3. Oftentimes you simply do not have time to properly assess your chances at trial because the materials required for your lawyer to properly advise you in this regard are simply not available within 90 days after the date of the offense.  I had a case, for example, where my client was charged in August but his case first got to Court only in October and then no video recording made of him at the police station (showing whether he looked impaired) was not available until after the expiration of the 90 day period;
  4. Even though you get your license sooner, you may still be unable to drive because your insurance premiums are so high that you simply cannot afford this luxury;
  5. As noted above, depending on your immigration status, a drinking and driving conviction may result in your removal from this country.

On the other hand, if you take your case to trial, the advantages include the following:

  1. With the assistance of an experienced impaired driving lawyer you can beat the charges;
  2. Even if you do not succeed at the end of the day, the new legislation still allows you to get your license back sooner than one year only in this case you cannot drive for six months and then can drive with an interlocking device for twelve months (versus three and nine months in case of a guilty plea).

As you can see the incentive to plead guilty is not as compelling as the government would want you to think.  In my opinion, in the current state of affairs, it makes more sense to take your case to trial than plead guilty.  However, if you want to fight the drinking and driving charges, you need a lawyer specializing in this area of criminal law to have a fighting chance.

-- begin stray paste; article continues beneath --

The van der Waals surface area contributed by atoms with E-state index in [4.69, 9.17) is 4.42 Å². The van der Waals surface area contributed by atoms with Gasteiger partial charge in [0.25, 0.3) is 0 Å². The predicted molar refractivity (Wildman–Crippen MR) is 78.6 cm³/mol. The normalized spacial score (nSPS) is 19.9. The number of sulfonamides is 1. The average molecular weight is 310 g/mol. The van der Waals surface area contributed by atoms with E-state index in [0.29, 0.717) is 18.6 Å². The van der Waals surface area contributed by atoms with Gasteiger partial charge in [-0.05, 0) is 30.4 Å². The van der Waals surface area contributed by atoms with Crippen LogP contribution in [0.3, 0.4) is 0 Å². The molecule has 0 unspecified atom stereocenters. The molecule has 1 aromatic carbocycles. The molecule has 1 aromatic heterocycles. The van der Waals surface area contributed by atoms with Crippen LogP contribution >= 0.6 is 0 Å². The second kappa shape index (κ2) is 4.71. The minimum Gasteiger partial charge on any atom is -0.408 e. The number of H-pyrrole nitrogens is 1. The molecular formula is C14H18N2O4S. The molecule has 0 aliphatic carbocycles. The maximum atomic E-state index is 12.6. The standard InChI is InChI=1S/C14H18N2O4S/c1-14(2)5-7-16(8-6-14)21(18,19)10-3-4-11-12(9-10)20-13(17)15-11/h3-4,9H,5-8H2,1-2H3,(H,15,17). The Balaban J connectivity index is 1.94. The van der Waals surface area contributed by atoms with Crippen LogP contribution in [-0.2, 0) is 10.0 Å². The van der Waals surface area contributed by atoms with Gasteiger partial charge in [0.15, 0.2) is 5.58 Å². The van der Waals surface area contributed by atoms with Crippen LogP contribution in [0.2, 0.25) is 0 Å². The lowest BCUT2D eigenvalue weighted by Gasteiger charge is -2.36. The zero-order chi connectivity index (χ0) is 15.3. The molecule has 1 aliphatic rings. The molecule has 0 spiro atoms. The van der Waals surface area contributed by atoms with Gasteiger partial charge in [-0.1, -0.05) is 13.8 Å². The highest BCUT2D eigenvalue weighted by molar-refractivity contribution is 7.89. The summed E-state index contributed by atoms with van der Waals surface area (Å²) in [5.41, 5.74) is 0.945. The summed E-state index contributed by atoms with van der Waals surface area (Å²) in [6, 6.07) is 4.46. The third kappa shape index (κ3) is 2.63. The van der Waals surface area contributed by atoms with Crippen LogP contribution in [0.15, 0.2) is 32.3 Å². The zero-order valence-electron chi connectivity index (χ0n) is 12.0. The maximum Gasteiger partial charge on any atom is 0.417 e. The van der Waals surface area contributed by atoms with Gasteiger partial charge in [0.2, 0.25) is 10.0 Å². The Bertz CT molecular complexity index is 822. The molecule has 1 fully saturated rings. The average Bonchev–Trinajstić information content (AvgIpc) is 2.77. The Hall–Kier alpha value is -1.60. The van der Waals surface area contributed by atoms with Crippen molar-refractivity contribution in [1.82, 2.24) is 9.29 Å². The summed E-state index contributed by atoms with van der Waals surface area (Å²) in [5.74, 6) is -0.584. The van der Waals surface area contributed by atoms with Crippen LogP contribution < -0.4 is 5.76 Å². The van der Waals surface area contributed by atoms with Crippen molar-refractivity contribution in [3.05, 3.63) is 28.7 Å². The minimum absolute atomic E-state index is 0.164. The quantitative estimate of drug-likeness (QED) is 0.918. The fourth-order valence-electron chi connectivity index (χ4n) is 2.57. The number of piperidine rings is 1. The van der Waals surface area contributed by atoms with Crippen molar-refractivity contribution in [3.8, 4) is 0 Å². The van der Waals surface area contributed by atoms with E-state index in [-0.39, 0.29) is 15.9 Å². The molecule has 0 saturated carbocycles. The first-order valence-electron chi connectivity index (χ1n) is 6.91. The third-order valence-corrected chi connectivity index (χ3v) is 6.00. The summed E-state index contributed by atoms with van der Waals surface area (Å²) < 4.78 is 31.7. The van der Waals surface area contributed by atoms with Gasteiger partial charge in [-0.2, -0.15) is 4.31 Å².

How Can I Fight The Charges?

The drinking and driving offenses are indeed very complex and not all criminal lawyers even take them on.  The defenses are there but many of them are very technical and there are literally tons of precedents (previous court decisions) that may or may not be applicable depending on the specific fact scenario of your particular case.  I usually walk into a courtroom armed with a briefcase full of different precedents which can be relied upon to advance one type of argument or another depending on how the evidence comes out at trial.

The police use different types of breath testing instruments to gather evidence of concentration in blood.  The officer’s lack of knowledge or improper operation of breath testing device may afford you a defense and in order to challenge the officer on these issues, the experienced impaired driving lawyer must himself have sufficient knowledge and understanding of the workings of this equipment.

A lot of impaired driving cases are dismissed based not on the merits but on constitutional violations which occur in the course of interaction between the police and individual accused.  Not surprisingly, a lot of famous Charter of Rights decisions which established general constitutional principles involved drinking and driving offenses.

In some other cases, your impaired driving lawyer has to engage a toxicologist who may provide expert evidence on your behalf to establish your defense.

In short, a good impaired driving lawyer has to possess specialized knowledge of issues specific to impaired driving cases and also must have deep knowledge of the Charter jurisprudence.

One thing is for sure – “charged” does not necessarily mean “convicted” in many impaired driving cases as long as you have an experienced impaired driving lawyer by your side.